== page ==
Newcastle Emlyn Castle
Newcastle Emlyn Castle

Newcastle Emlyn Castle occupies a steep spur of land above the River Teifi. The castle remains consist of stone walls and an impressive 14th century gatehouse set in a walled inner court measuring roughly 45 metres by 25 metres. To the west is an outer court with earthwork defenses. The castle served mainly an administrative, rather than defensive, purpose, though it did see action on several occasions, and was badly damaged during the Civil War.


The name 'Emlyn' is thought to come from a Romano-British leader named Emelinus. In 1240 Henry III gave the Emlyn area to Meredith ap Rhys Gryg, Lord of Dynevor.

Sometime prior to 1257 Meredith built a 'new castle' at Emlyn to administer the commote (district) of Emlyn Uwch Cych, which became the lordship of Emlyn. The castle was built of earthworks and timber, but was quite quickly rebuilt in stone. It was not intended as a military stronghold, but as a centre of administration. A sizeable settlement called Trecastell soon grew up around the new castle.

Meredith's son Rhys ap Maredudd initially supported Edward I of England, but when the English king failed to grant him large estates in Wales Rhys rebelled in 1287. Roger Mortimer, Earl of March seized the castle but Rhys quickly recaptured it. In January 1288 the English besieged the castle, and though the defenders were able to hold out for a time, they were eventually forced to surrender and Newcastle passed to the English crown. As for Rhys ap Maredudd, he escaped but was captured in 1291 and executed the following year.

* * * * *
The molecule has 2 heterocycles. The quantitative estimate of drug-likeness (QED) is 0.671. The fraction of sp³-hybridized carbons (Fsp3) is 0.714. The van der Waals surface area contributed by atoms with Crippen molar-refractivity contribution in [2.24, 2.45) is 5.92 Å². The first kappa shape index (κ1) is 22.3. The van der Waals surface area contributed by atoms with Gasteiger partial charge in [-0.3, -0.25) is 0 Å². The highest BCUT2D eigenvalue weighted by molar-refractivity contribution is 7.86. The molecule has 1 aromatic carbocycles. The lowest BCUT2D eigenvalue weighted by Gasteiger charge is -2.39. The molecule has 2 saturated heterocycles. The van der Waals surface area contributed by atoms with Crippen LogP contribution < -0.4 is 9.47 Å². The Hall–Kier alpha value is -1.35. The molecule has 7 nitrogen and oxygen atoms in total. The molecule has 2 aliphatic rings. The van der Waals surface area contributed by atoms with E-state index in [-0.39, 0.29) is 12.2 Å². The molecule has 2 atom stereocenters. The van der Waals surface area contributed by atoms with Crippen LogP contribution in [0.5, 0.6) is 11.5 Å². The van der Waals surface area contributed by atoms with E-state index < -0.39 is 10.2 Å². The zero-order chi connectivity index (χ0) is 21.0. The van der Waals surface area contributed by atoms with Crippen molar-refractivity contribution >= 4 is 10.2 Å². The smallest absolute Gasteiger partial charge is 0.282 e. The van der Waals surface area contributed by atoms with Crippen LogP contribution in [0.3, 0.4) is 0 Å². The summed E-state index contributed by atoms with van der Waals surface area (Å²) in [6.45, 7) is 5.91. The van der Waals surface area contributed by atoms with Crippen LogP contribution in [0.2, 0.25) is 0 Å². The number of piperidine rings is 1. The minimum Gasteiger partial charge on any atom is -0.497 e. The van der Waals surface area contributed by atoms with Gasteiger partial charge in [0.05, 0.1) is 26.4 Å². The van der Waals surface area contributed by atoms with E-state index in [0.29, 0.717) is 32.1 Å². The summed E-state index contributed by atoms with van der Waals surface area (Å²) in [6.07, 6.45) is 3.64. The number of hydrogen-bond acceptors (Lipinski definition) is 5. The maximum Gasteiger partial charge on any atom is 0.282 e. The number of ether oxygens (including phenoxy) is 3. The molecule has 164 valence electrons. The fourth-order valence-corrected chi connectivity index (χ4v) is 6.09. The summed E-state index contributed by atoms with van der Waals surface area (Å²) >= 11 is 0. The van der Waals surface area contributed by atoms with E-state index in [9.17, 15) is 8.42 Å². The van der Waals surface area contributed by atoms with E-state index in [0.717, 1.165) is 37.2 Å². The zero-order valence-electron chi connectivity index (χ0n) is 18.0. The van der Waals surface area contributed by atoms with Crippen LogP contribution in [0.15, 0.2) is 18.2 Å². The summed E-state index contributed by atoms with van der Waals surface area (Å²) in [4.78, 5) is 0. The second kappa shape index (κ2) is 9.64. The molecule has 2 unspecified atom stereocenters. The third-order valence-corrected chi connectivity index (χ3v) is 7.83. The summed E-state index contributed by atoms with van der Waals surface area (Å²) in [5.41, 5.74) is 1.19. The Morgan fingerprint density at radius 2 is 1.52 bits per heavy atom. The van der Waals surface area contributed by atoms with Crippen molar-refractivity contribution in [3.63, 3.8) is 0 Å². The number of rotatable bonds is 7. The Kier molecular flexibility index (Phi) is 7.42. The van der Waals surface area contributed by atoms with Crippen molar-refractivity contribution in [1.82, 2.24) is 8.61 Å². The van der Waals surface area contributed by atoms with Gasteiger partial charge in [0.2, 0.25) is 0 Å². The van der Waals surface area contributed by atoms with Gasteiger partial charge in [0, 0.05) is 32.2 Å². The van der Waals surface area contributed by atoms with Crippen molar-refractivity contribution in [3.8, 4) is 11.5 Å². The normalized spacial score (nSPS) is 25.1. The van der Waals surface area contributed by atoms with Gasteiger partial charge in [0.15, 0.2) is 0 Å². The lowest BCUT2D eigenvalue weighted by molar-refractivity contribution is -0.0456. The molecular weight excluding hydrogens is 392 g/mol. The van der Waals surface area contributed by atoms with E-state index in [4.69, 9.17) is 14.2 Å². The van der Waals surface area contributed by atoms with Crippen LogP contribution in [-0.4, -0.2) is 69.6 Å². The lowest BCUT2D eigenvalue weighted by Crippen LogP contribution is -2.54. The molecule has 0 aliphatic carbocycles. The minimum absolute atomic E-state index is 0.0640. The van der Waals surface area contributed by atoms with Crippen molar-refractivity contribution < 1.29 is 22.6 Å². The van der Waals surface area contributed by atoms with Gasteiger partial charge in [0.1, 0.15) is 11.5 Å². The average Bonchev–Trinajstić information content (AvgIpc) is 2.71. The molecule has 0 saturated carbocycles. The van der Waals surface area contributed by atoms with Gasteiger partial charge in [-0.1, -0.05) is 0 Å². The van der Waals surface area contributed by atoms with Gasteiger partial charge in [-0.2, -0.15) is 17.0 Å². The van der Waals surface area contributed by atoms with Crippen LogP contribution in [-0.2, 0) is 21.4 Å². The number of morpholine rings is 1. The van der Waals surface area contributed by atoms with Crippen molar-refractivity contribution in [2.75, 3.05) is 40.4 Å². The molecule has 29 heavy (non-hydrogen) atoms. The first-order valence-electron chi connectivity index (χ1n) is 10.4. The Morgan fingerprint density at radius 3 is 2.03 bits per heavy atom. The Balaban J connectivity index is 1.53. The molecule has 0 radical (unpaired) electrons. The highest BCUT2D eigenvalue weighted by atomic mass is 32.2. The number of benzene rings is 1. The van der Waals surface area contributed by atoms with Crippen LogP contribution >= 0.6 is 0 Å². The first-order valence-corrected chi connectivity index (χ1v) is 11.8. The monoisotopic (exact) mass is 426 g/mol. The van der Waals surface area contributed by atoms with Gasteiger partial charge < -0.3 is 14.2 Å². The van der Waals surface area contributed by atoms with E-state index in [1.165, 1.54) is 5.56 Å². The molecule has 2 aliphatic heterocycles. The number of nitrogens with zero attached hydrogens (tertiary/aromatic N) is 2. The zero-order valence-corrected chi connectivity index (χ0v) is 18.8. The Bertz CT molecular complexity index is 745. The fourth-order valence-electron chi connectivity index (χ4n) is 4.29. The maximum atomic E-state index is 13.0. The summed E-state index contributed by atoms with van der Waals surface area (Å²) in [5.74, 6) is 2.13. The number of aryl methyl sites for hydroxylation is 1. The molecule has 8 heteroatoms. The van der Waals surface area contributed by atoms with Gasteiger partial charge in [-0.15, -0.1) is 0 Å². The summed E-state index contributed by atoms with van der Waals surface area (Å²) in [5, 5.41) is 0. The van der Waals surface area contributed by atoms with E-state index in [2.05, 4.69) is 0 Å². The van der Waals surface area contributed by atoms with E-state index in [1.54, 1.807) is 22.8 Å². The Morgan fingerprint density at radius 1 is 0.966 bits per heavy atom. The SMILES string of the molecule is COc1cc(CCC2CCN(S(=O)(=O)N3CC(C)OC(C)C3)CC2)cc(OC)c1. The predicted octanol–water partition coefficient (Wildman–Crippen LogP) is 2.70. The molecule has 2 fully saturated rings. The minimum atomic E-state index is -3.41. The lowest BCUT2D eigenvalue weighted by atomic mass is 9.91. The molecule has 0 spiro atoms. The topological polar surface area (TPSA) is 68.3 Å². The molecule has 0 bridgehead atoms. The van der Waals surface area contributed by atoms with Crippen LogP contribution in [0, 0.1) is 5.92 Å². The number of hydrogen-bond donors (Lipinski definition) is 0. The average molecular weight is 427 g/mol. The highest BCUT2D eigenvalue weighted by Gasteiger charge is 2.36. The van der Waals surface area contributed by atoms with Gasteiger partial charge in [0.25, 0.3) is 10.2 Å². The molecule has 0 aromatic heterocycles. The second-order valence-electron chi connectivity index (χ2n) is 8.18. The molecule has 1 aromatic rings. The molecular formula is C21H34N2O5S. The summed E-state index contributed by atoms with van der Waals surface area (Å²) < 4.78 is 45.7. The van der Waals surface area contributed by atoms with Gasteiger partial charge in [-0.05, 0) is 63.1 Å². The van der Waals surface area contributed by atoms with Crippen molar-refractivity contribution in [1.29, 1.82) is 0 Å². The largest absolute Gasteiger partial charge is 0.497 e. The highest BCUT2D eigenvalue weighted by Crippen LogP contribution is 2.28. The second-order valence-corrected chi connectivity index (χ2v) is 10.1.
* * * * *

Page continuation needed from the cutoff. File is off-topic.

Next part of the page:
As a royal fortress Newcastle was modified and extended by Edward I, Edward II, and Edward III. A great hall was built in 1312, and an imposing gatehouse that is now the best surviving feature of the castle.

The town outside the castle walls was made a royal borough and named Newtown Emlyn. The coming of the Black Death in the middle of the 14th century devastated the town, and the castle fell into decay.

In 1403 Owain Glyndwr captured the castle and destroyed the town. An English army under Sir Thomas Carew recaptured the castle just 2 weeks later, but the damage was considerable. By 1428 the castle was already being described as ruinous.

Around 1500 the castle was converted into a mansion by Sir Rhys ap Thomas. Sir Rhys added a large deer park beyond the mansion, and you can still see the impressive Tudor windows in the gatehouse that he installed.

The castle from the riverside walk
The castle from the riverside walk

When the Civil War broke out the castle was held for the Crown. A large earthwork was erected in front of the gatehouse to make it better able to withstand an artillery attack. It did little good, for the castle was taken and retaken several times during the conflict. Parliament captured the castle in 1644, but a Royalist army led by Sir Charles Gerard quickly recaptured it. Gerard held off a siege in 1645, but the reprieve was only temporary. As the Royalist cause collapsed the castle was taken again by Parliament and this time it was 'slighted' so that it could not be used for military purposes again.

The Civil War damage was the final blow, and the castle decayed into ruin. Remains today consist of impressive earthworks and stone fortifications dating from the 14th century expansion. The best featured is the Great Gatehouse, begun under Edward II but not completed until 1349.

Reaching the castle is easy. It is well signposted from Newcastle Emlyn town centre. The castle entrance is at the end of Castle Street, a very short stroll from the town hall. There is a small pay and display parking area opposite, and a much larger one near the market. The site is open, and there is a lovely riverside walk around the base of the castle hill.